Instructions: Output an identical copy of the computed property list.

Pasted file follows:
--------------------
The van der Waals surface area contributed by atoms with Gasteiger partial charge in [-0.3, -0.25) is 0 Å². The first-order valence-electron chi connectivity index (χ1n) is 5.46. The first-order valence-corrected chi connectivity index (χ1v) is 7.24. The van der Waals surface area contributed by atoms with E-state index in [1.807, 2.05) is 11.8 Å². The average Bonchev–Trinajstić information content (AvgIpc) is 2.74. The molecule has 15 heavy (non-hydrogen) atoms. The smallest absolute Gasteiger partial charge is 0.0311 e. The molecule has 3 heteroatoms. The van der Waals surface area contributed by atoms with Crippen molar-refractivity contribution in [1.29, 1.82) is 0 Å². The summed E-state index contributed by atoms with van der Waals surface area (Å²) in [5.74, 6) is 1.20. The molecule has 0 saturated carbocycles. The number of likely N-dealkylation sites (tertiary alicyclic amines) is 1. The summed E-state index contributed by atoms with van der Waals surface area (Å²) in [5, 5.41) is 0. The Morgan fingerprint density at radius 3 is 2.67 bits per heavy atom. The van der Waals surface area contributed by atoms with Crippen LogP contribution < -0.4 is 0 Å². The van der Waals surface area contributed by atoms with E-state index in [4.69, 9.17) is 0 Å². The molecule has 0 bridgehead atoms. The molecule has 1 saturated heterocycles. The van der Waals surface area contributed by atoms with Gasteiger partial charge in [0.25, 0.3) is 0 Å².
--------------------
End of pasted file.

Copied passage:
The van der Waals surface area contributed by atoms with Gasteiger partial charge in [-0.3, -0.25) is 0 Å². The first-order valence-electron chi connectivity index (χ1n) is 5.46. The first-order valence-corrected chi connectivity index (χ1v) is 7.24. The van der Waals surface area contributed by atoms with E-state index in [1.807, 2.05) is 11.8 Å². The average Bonchev–Trinajstić information content (AvgIpc) is 2.74. The molecule has 15 heavy (non-hydrogen) atoms. The smallest absolute Gasteiger partial charge is 0.0311 e. The molecule has 3 heteroatoms. The van der Waals surface area contributed by atoms with Crippen molar-refractivity contribution in [1.29, 1.82) is 0 Å². The summed E-state index contributed by atoms with van der Waals surface area (Å²) in [5.74, 6) is 1.20. The molecule has 0 saturated carbocycles. The number of likely N-dealkylation sites (tertiary alicyclic amines) is 1. The summed E-state index contributed by atoms with van der Waals surface area (Å²) in [5, 5.41) is 0. The Morgan fingerprint density at radius 3 is 2.67 bits per heavy atom. The van der Waals surface area contributed by atoms with Crippen LogP contribution < -0.4 is 0 Å². The van der Waals surface area contributed by atoms with E-state index in [4.69, 9.17) is 0 Å². The molecule has 0 bridgehead atoms. The molecule has 1 saturated heterocycles. The van der Waals surface area contributed by atoms with Gasteiger partial charge in [0.25, 0.3) is 0 Å².